We used fiber photometry to record Ca2+ transients as the real-time activity indicator for LHb neurons in freely-behaving mice (Adelsberger et al., 2005; Cui et al., 2013; Gunaydin et al., 2014)(Figure 1A). A vast majority of neurons in the LHb are glutamatergic and express the marker vesicular glutamate transporter 2 (Vglut2; encoded by the gene Slc17a6; Aizawa et al., 2012). We expressed the genetically encoded Ca2+ indicator, GCaMP6m, in LHb neurons by stereotaxically infusing the Cre-dependent adeno-associated virus AAV-DIO-GCaMP6m into the LHb of the Slc17a6-ires-Cre mice (henceforth referred to as Vglut2-LHb-GCaMP6 mice) (Figure 1B; Figure 1C). A small optical fiber was implanted into the LHb to record the changes in GCaMP6 fluorescence (Figure 1C; Figure 1D).

Figure 1 with 1 supplement see all
Intra-oral quinine delivery and footshock increase Ca2+ signals in VGlut2-expressing neurons in the LHb.

(A) Schematic of the fiber-photometry setup. We recorded Ca2+ transients from GCaMP6-expressing neurons from the LHb of freely behaving mice. DM, dichroic mirror; PMT, photomultiplier tube. (B and C) Injecting recombinant AAV-DIO-GCaMP6m (B) into the LHb of a Slc17a6-ires-Cre (Vglut2-LHb-GCaMP6) mouse resulted in GCaMP6m expression (green) in LHb neurons (C). Postmortem examination verified the location of the implanted optical fiber. Blue, DAPI counterstaining of cell nuclei. (D) Recording sites within the LHb (n = 9 mice). Each green dot represents the center of optical tip in an individual mouse. (E) The schematics of intra-oral solution infusion through a cheek fistula. (F) Raw trace of fluorescence changes shows that intra-oral delivery of quinine (horizontal bar) rapidly increased GCaMP6 signals within one test trial. (G and H) Trial-by-trial heatmap representation of GCaMP6m transients evoked by random quinine infusion (n = 10 trials; G) and peri-event plot of the average Ca2+ transient for a mouse (H). Color scale indicates the range of ΔF/F in (G); (I) Average Ca2+ signals associated with intra-oral quinine infusion for the entire test group (n = 7 mice). (J–N) The effects of footshock. (J) Schematics showing footshock application. (K) The raw trace shows a footshock-evoked change in GCaMP6 fluorescence within one test trial. (L) Heatmap representation of GCaMP6 signals across trials. (M) Average GCaMP6 transients across trials for the same mouse shown in (C). (N) Average GCaMP6 transients for the entire test group (n = 8 mice). In (H, I, M, and N), thick lines indicate the mean, shaded areas indicate the SEM, and the dashed lines indicate the onset of quinine infusion or footshock. Red segments indicate statistically-significant increases from the baseline (p<0.05; multivariate permutation tests).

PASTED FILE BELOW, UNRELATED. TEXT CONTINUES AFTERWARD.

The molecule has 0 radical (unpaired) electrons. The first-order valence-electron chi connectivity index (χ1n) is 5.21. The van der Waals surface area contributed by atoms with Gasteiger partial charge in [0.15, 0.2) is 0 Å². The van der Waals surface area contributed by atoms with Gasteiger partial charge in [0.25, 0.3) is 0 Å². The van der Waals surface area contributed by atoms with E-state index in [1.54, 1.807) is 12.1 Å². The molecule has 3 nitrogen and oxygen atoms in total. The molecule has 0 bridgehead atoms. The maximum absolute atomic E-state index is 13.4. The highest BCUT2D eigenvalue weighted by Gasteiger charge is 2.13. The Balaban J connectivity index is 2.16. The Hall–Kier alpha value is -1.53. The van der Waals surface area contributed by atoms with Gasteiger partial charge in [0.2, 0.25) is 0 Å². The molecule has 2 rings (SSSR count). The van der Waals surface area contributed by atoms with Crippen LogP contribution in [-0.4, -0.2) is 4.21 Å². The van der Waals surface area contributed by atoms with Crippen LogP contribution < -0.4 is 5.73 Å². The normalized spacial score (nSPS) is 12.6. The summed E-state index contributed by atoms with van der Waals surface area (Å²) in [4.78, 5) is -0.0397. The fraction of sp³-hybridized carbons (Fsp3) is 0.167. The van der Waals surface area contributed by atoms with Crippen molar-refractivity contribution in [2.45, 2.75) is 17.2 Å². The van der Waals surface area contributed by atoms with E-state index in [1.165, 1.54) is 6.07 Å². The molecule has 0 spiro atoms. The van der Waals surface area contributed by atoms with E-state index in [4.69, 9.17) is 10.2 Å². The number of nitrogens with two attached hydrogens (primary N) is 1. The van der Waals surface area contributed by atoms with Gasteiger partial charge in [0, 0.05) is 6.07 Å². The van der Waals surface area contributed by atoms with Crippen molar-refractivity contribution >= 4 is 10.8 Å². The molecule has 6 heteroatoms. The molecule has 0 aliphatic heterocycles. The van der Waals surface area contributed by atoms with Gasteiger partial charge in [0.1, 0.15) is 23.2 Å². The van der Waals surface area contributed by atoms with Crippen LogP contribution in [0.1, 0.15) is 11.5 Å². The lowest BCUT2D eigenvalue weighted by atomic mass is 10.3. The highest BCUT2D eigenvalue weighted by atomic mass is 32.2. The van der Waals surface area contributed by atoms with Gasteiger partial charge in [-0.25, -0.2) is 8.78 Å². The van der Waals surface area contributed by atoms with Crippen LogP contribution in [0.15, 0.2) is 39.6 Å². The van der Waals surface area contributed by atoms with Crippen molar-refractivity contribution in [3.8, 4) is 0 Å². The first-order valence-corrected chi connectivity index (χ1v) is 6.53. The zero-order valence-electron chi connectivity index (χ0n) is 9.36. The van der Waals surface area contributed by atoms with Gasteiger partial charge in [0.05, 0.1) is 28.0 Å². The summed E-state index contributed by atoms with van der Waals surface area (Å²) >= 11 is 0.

https://doi.org/10.7554/eLife.23045.002